Financial services is one of the most regulated sectors in Indonesia because of its complexity and risk exposure from certain aspects, such as cybersecurity and corruption. Apart from direct supervision by the Financial Services Authority or Otoritas Jasa Keuangan towards the business’ conduct, the Indonesian government wanted to protect and ensure the compliance of this sector by issuing the Gratification Control.
Based on KPK’s annual report, the private sector contributed 31 out of 109 suspects in corruption cases in 2020, while the other suspects are mainly members of the House of Representatives or Regional House of Representatives and other public officials. Such statistics show the significant corruption risk in the private sector.
Indonesian Anti-Corruption Law provides that every gratification provided to state and/or public officials will be deemed as bribery if it relates to their position and contradicts their statutory duties. Violation of such provision will be subject to penal sanctions under Article 5 or Article 13 of the Anti-Corruption Law in the form of imprisonment ranging from a year up to five years and fines amounting from IDR50,000,000 (approx. US$3,475) up to IDR250,000,000 (approx. US$17,379).
The Gratification Control expressly provides that businesses within the financial services sector are prohibited from providing unlawful gratification in the form of fee marketing, collection fees, refunds, etc.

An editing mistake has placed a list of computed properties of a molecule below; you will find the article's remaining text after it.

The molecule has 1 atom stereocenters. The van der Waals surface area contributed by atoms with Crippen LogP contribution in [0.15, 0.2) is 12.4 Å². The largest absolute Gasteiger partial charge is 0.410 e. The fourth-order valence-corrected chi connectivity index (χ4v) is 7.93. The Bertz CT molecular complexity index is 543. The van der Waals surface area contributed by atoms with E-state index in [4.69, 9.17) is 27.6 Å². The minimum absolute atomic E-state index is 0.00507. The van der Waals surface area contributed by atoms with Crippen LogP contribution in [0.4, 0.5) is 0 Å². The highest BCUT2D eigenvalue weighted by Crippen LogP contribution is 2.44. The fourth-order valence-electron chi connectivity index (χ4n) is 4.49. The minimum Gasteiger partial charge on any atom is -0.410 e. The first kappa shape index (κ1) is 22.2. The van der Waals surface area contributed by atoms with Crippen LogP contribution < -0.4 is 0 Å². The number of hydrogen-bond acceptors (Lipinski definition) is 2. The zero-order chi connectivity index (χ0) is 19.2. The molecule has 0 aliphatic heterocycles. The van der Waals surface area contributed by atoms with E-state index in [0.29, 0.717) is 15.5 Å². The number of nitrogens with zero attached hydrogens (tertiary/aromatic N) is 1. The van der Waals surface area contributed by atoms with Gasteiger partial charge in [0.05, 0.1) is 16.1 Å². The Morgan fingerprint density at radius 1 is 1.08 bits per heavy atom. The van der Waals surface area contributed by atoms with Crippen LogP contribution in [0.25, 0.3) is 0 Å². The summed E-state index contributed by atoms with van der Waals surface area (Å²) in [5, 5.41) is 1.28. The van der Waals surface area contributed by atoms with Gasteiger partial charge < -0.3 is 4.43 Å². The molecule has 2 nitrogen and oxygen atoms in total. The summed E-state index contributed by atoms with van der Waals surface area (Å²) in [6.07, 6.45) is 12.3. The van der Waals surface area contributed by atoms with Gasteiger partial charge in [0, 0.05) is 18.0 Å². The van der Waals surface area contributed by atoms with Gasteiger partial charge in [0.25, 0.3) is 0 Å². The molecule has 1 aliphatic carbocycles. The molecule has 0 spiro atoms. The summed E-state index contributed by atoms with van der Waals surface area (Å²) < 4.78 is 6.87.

The Gratification Control provides that certain preventative actions need to be taken by the business to ensure compliance with the prevailing laws and the absence of such preventative actions could subject the business to corporate criminal liability in the courts.
Enhanced internal policies and training in anti-bribery and anti-corruption principles in the workplace is needed as one of the preventative actions. Such actions are intended to preserve the compliance of a business’ conduct with the prevailing laws. In addition, such policies will be a mitigating factor should the business be liable to corporate criminal proceedings.
Authored by Chalid Heyder, Teguh Darmawan and Andera Rabbani.